The Pipwick Papers

As half of RPS swan off to GDC the other half – the good half – remain in the UK, beavering away and looking at links. Like beavers. Beavers who are building a dam out of URLs. I don’t know why the beavers would do this instead of using logs. Logs have worked really well for years, beavers. This is a stupid and unnecessary embracing of technology. Anyway, I – like those idiot beavers who don’t exist outside an analogy which went wrong – have built a URL dam in the flow of this blog.

Shut up, Pip.

This is not the Sunday Papers.

  • Climate clues point to a deadly combination of gerbils and fleas being responsible for the fourteenth century spread of bubonic plague rather than the previously assumed rats and fleas combo:
  • “We show that wherever there were good conditions for gerbils and fleas in central Asia, some years later the bacteria shows up in harbour cities in Europe and then spreads across the continent,” Prof Stenseth said.

  • Sesame Street’s version of House Of Cards, featuring Frank Underwolf is sublime.
  • A bill which is going up to the state senate could made baby boxes – little incubators – available in Indiana to allow people unable to cope with parenthood to safely and anonymously surrender their newborns. The idea is being described as an extension to safe haven laws which allow parents to surrender their newborns to designated people. It reminded me of the foundling wheels and hatches which came up when I was studying medieval church architecture at uni. A parent (usually the mother) would put the baby in a cylinder from an opening outside the church and then rotate it so that the baby ended up inside. They would then ring a bell before leaving so people would know there was a baby in need of care.
  • Co.Design’s Sophie Weiner talks about Yoyo – a tool for turning gifs into interactive animations.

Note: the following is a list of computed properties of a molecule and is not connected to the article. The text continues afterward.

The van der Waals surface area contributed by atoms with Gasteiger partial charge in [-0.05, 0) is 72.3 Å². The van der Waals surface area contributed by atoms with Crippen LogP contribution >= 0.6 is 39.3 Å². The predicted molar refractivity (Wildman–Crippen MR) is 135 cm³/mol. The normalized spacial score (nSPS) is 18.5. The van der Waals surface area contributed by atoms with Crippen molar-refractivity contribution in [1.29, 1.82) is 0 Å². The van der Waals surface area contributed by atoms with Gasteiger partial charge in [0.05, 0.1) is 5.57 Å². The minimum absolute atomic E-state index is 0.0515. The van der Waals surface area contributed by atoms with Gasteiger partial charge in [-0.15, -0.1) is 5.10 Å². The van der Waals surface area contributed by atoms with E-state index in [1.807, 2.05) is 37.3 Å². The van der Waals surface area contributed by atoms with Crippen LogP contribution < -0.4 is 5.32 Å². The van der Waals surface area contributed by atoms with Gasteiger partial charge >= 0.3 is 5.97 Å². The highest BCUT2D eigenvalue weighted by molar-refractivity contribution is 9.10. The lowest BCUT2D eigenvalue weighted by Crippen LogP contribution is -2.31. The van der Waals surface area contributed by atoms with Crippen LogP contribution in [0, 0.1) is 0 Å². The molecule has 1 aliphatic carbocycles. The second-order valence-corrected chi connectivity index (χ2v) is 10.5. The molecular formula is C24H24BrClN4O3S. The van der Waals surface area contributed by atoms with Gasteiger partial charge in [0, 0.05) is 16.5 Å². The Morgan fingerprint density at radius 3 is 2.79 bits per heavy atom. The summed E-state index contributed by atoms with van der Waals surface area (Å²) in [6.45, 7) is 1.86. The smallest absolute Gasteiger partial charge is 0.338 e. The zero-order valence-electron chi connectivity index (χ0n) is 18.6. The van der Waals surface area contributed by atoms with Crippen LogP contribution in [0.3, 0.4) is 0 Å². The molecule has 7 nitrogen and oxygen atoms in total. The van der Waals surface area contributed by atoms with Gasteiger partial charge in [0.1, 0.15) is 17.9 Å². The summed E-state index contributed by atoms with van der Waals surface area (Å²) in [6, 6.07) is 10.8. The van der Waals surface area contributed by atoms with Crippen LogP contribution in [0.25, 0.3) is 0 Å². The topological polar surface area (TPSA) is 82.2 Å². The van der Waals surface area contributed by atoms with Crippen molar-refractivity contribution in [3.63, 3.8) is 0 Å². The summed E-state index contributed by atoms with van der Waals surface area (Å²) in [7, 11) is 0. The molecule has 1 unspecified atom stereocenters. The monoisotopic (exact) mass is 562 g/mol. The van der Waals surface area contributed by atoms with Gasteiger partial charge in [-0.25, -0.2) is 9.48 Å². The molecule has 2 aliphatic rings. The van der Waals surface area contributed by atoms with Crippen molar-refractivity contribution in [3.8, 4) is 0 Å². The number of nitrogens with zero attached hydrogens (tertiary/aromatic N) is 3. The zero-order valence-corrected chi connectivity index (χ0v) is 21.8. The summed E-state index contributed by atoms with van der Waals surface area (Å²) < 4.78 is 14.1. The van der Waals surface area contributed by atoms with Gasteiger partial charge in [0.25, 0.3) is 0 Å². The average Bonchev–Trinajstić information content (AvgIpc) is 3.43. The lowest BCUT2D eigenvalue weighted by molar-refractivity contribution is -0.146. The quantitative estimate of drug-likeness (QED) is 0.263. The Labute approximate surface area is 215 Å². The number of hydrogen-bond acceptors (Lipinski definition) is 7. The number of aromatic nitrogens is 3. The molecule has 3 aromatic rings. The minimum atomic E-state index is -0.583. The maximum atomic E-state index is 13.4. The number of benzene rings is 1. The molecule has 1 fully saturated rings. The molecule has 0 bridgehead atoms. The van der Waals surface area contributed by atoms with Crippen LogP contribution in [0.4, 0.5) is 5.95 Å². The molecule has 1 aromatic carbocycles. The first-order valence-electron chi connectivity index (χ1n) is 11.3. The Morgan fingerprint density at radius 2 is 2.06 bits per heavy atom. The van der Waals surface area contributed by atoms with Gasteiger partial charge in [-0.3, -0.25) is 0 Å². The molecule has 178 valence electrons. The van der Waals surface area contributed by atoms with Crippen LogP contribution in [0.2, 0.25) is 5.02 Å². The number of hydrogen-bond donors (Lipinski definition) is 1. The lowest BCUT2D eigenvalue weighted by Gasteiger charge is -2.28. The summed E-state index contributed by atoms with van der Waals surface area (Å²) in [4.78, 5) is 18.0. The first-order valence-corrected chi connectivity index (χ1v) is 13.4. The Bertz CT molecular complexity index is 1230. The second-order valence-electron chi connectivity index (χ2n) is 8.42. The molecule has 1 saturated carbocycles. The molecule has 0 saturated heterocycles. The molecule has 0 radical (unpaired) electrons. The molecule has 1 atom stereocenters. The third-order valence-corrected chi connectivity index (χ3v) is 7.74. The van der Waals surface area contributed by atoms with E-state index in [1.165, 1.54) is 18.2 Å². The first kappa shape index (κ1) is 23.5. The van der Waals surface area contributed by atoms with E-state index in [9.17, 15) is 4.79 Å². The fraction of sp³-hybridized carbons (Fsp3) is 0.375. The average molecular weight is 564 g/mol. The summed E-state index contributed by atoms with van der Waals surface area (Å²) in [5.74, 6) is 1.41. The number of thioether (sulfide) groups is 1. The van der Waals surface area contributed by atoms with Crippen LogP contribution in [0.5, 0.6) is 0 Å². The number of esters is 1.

• Hopes and Fears has a linguistic explanation of Starbucks cup naming errors thanks to Ben Macaulay. I should maybe confess that I hated the confusion my name caused in Starbucks so much that I switched to giving my name as Sarah when I ordered.
  • Gabriel Thompson charts the history of The Anarchist’s Cookbook over on the Harper’s blog:
  • Leaving meant that Powell was cut off from news in the United States, often living without a telephone, and so had no idea where his book was turning up in the 1980s: the apartment of Puerto Rican separatists who planted a rash of bombs; the storage locker of antiabortion extremist Thomas Spinks, found guilty for bombing ten abortion clinics; the storage unit of Walter Leroy Moody, Jr., convicted of the bombing murders of a federal judge in Alabama and an attorney in Atlanta. To what extent these criminals relied upon Powell’s book is unclear, though the basic instructions he included are apparently correct; the FBI’s laboratory division determined the explosive section “appears to be accurate in most respects.”

  • There has been a lot written about the death of Leonard Nimoy at the age of 83. He’s one of those people whose death I never considered – he had this aura of calm which I think I interpreted as timelessness. This is his obituary in the New York Times, written by Virginia Heffernan. There’s another over on io9 by Charlie Jane Anders, and another on NPR by Eric Deggans.
  • In the end, Leonard Nimoy was the best example of an artist who took the early typecasting of a popular role and used it to fuel an expansive and creative career — giving fans the treat of seeing his signature character mature in the process.

  • Ran Ortner produces these spectacular trompe l’oeil ocean wave paintings.
  • 21 Comments

    1. Anthile says:

      Well, this week I bookmarked Starships, swords, and the faded grandeur of science fantasy on the AV Club.

    2. Premium User Badge

      basilisk says:

      The Starbucks article has a neat premise, and the linguistic approach is sound, but the sample is tiny and it ultimately fails to reach any interesting conclusions. And trying to link these mishears to the process of language development is tenuous at best.